I had a front row seat at the U.S. Supreme Court last week in the consolidated bankruptcy case of In Re: Toledo and Caulkett. The issue being argued was whether an individual in a chapter 7 liquidation bankruptcy can strip and void the lien of a second mortgage when the first mortgage balance is more than the property value. All other Federal Circuits, with the exception of the 11th Circuit Court of Appeals, have answered the question “no” based on a 1992 U.S. Supreme Court decision called Dewsnup. Although the specific Bankruptcy Code section (Sec.506) argued in Dewsnup is the same, the fact pattern is different only to the extent that in Dewsnup the issue was whether an individual in a chapter 7 liquidation bankruptcy could “strip down” a first mortgage lien to its then present market value and forgive the balance owed. There was no second mortgage in Dewsnup. The following fact patterns will help to understand the “strip-down” and “strip-off” concept and the competing interests:
Fact pattern resembling a Dewsnup scenario: Individual has a home valued at $100,000.00. There is only one mortgage on the property with a balance owed of $150,000.00. Under this fact pattern, can the individual in a chapter 7 liquidation bankruptcy “strip-down” the value of the subject property to $100,000.00 and have the $50,000.00 balance of the loan unsecured by the mortgage lien? (i.e. the individual now only owes $100,000.00 on the mortgage and not $150,000.00). The U.S. Supreme Court in Dewsnup said no based on the interpretation of the applicable Bankruptcy Code provision (Sec. 506) and pre-bankruptcy law.
Fact pattern resembling In Re: Toledo and Caulkett scenario: Individual has a home valued at $100,000.00. There is a first mortgage balance on the property of $100,001.00 (i.e. $1 more than the value of the property) and a second mortgage of $25,000.00. Under this current case and fact pattern, can the individual in a chapter 7 liquidation “strip-off” (i.e. zero-out) the balance of the second mortgage and void the second mortgage lien completely?
The Creditor-Bank position is that the U.S. Supreme Court’s ruling in Dewsnup must be applied in both the “strip-down” and “strip-off” fact patterns. Specifically, based on the Court’s prior holding providing an interpretation of the text of the law passed by Congress (i.e. Sec. 506). Moreover, the Court recognized pre-Bankruptcy Code law whereby all liens survived bankruptcy with any increase in value of property benefitting the bank under the bargaining between the bank and a consumer as opposed to a windfall to the consumer. Lastly, Congress has modified the Bankruptcy Code twice since Dewsnup without modifying Sec. 506. On the other-hand, the individual-Debtor’s position is that Dewsnup is strictly limited (as stated in the Opinion) to “strip-downs”. The argument is that because there is no value at all as related to the second mortgage, as opposed to some value where there is only a first mortgage, the bank’s lien is voided because there is no secured claim amount under the specific Code provision.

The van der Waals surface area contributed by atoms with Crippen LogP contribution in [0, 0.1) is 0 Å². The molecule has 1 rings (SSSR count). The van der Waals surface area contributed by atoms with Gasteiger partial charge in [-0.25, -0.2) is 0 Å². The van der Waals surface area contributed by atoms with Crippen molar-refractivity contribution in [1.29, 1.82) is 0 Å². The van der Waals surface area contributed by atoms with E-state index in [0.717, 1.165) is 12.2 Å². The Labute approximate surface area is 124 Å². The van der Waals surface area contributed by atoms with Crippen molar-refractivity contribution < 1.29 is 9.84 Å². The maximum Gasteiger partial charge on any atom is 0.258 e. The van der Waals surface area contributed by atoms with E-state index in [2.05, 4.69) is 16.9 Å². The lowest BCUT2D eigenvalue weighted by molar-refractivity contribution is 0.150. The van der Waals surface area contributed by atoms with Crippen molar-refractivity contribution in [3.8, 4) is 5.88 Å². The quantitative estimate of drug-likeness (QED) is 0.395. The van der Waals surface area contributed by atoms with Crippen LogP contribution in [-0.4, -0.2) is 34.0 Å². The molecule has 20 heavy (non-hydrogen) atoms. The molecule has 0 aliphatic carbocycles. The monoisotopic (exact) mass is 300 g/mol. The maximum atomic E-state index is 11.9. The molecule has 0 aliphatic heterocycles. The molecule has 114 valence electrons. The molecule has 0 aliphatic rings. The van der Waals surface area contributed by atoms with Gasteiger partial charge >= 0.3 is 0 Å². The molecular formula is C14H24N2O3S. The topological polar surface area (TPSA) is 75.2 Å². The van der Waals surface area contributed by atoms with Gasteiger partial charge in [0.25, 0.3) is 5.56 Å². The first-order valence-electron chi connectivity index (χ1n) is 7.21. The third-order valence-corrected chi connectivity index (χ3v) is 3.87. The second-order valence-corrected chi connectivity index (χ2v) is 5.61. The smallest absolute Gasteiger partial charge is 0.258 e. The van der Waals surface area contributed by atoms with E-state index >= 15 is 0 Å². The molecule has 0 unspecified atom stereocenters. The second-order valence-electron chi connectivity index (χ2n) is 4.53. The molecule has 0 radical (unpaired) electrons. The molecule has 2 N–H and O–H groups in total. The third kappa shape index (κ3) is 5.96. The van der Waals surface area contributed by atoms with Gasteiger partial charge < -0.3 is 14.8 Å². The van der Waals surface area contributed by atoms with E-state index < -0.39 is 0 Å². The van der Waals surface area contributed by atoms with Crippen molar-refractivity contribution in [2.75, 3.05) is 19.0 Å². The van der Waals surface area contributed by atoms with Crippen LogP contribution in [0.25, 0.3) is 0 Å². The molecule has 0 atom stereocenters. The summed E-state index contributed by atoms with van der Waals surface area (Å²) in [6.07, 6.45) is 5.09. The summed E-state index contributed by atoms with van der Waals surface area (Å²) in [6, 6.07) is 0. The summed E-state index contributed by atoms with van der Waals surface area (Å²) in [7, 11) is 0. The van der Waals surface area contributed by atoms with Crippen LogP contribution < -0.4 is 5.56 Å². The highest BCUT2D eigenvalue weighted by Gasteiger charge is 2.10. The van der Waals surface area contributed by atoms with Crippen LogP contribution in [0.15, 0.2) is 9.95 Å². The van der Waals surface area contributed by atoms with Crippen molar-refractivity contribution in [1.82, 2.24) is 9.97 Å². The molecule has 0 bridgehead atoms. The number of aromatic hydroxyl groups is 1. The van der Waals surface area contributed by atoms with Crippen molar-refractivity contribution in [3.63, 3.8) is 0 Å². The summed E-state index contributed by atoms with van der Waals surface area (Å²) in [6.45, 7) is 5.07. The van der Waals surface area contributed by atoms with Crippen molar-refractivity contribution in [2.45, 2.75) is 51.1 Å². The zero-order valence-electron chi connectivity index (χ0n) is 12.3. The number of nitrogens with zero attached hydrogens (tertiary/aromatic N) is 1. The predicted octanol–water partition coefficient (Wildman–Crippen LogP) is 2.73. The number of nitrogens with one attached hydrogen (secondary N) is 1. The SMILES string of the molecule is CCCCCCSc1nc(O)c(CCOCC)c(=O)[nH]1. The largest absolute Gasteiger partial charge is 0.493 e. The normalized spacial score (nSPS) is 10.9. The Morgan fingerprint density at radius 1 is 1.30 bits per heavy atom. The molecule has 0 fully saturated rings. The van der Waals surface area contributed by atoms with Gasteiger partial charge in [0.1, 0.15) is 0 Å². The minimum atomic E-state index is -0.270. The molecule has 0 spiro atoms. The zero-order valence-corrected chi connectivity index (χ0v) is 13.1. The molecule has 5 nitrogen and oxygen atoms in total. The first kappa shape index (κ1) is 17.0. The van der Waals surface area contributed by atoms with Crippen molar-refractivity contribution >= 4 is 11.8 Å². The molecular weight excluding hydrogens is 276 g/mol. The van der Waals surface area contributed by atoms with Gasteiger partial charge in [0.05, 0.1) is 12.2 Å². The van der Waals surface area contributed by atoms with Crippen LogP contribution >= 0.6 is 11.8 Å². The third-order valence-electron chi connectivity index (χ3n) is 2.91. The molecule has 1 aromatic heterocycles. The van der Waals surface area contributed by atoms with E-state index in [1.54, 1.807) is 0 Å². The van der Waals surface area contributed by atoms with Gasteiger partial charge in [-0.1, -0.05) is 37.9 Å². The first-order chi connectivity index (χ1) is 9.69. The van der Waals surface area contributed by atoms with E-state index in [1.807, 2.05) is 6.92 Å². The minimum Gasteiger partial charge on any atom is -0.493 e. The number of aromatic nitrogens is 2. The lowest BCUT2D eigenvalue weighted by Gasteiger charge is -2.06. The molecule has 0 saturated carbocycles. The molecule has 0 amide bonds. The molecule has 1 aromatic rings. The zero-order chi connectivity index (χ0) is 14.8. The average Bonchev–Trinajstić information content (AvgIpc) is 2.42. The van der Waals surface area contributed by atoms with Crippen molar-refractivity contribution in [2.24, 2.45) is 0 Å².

Justice Scalia, who wrote a strong dissenting Opinion in the Dewsnup case, still believes that the majority in the Dewsnup Court got it wrong. Justice Kagan acquiesced for a bit until questioning how the Court can reconcile without overruling Dewsnsup. Justice Sotomayor focused on the actual application of the Bankruptcy Code section in a variety of bankruptcy contexts, while Justice Breyer and Justice Kennedy focused on the practical impact on the banking industry and the benefit of the bargain between parties to a mortgage lending transaction. Justice Alito, at one point, even suggested that ruling in favor of the consumer could result in tightened lending standards. Chief Justice Roberts and Justice Ginsburg focused mainly on the Court’s precedent (i.e. Dewsnup) and its holding and, in essence, Congress acquiescence to the Dewsnup decision. It appears that all the Justices, with the exception of Justice Thomas who remained silent, are leaning toward the position that the attempted “strip down” in Dewsnup and the “strip off” in the current case being considered, is a distinction without a difference.
It seems the Court agrees that there is no distinction between the first and second fact pattern for analysis purposes, rather the issue is how to reconcile the Dewsnup decision. In my opinion, unless the Court overrules Its Dewsnup decision, under either fact pattern, the mortgage lien (first or second) continues and survives beyond the conclusion of the chapter 7 bankruptcy with any increase in property value inuring to the benefit of the bank. The consumer can then either elect to pay the mortgage or receive the benefit of not having to pay the personal debt (i.e. a “fresh start”), while the bank is protected by its lien; exactly what the parties bargained for initially. I believe the argument to apply Dewsnup in both fact patterns is strong since Congress has had ample opportunity to amend Sec. 506 and has elected not to do so and, thus, has acquiesced to the ruling. The practical impact in ruling for the consumer includes the financial impact to the banking industry (billions of dollars lost, millions of dollars defending “strip-offs” in the future (i.e. litigating property value) and stricter lending requirements. Moreover, there could be unintended consequences such as the impact on the monetary thresholds to qualify under the various chapters of the Bankruptcy Code.
Should have the Court’s decision early this Summer so keep watching our posts!